For the 36 million Americans who suffer from migraines, sensitivity to light is but one of the many disorienting, sometimes sickening symptoms they have to manage. The condition is formally known as photophobia, something a team of researchers from Harvard Medical School aimed to better understand by giving volunteer sufferers a variety of color tests. Their findings, published in the journal Brain, reveal low-intensity green light can significantly reduce migraine pain.

Researchers exposed 69 migraine patients to different wavelengths of light, including blue, red, green and amber through a pair of color-tinted glasses. They asked patients who were experiencing migraines to report any changes when shown different colors. As they were doing this, researchers measured the electrical signals generated by the retina, the light-sensitive layer of eye tissue, to the brain in order to see if there were changes in activity based on each color.

Results showed that the green light generated the smallest amount of electrical signals in both the retina and the brain, indicating that there was less stimulation. Patients said the low-intensity green light was able to ease the pain of migraines by 20 percent, while the other colors increased patients' pain.

“We were surprised to see that blue light was no more painful than white or amber or red. They were all painful,” said the study’s lead author Rami Burstein, a professor of anesthesia at Harvard Medical School, in a statement. "It is their inability to endure light that most often disables them."

Experts have yet to trace the root cause of a migraine, which is why finding an effective treatment continues to be difficult. However, there are certain migraine triggers that have been identified, which can raise the risk of having a migraine attack, such as hormonal changes, weather, lights, smalls, alcohol, foods, poor sleep, and higher levels of stress.

Photophobia, which is linked to more than 80 percent of migraine attacks, is not as incapacitating as the pain of the migraine headaches itself, but it is one of the most difficult symptoms to live with, ultimately isolating sufferers.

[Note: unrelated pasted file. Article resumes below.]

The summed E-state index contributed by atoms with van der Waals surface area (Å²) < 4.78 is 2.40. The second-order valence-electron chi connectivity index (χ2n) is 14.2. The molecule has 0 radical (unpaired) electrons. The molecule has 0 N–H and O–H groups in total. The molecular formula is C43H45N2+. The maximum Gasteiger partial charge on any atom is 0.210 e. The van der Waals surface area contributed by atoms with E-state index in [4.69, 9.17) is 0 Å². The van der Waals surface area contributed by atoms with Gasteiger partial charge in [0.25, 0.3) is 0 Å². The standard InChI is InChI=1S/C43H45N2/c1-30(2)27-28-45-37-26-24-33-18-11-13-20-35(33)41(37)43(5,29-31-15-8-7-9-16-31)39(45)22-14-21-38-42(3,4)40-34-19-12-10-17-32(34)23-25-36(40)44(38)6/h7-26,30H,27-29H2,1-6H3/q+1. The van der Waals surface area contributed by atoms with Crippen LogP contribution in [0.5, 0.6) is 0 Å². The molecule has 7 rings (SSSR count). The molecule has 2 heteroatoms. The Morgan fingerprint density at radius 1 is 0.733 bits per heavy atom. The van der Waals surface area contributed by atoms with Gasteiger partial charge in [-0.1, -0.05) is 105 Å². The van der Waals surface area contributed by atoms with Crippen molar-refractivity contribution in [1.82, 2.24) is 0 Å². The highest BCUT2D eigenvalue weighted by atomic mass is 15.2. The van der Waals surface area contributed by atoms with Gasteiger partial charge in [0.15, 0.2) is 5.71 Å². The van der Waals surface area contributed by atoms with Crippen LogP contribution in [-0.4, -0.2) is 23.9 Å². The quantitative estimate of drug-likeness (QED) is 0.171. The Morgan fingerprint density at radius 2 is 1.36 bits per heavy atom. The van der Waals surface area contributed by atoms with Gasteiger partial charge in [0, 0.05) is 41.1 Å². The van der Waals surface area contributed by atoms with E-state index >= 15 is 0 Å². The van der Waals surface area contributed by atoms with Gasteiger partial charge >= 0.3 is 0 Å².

"Although photophobia is not usually as incapacitating as headache pain itself, the inability to endure light can be disabling," Burstein said. "More than 80 percent of migraine attacks are associated with and exacerbated by light sensitivity, leading many migraine sufferers to seek the comfort of darkness and isolate themselves from work, family and everyday activities."

Researchers aren’t sure why the green light is able to alleviate some of the migraine pain the patients were experiencing. They suspect, though, that it may have something to do with the way green wavelengths travel through the eyes and into the cortex of the brain near the thalamus, the region where photophobia stems from.

Burstein and his team are now trying to develop an affordable light bulb that can emit the same low-intensity green light that they used in the experiment. They’re also experimenting with a design for sunglasses to block all wavelengths of color expect for the particular green band of light.

"My hope is that patients will be able to benefit directly from these findings one day very soon.” Burstein said. “In general, it seems a safe treatment but one that is limited by cost, access, and whether its use on a regular basis would decrease disability.”

Source: Burstein R, Noseda R, and Bernstein CA. Migraine photophobia originating in cone-driven retinal pathways. Brain. 2016.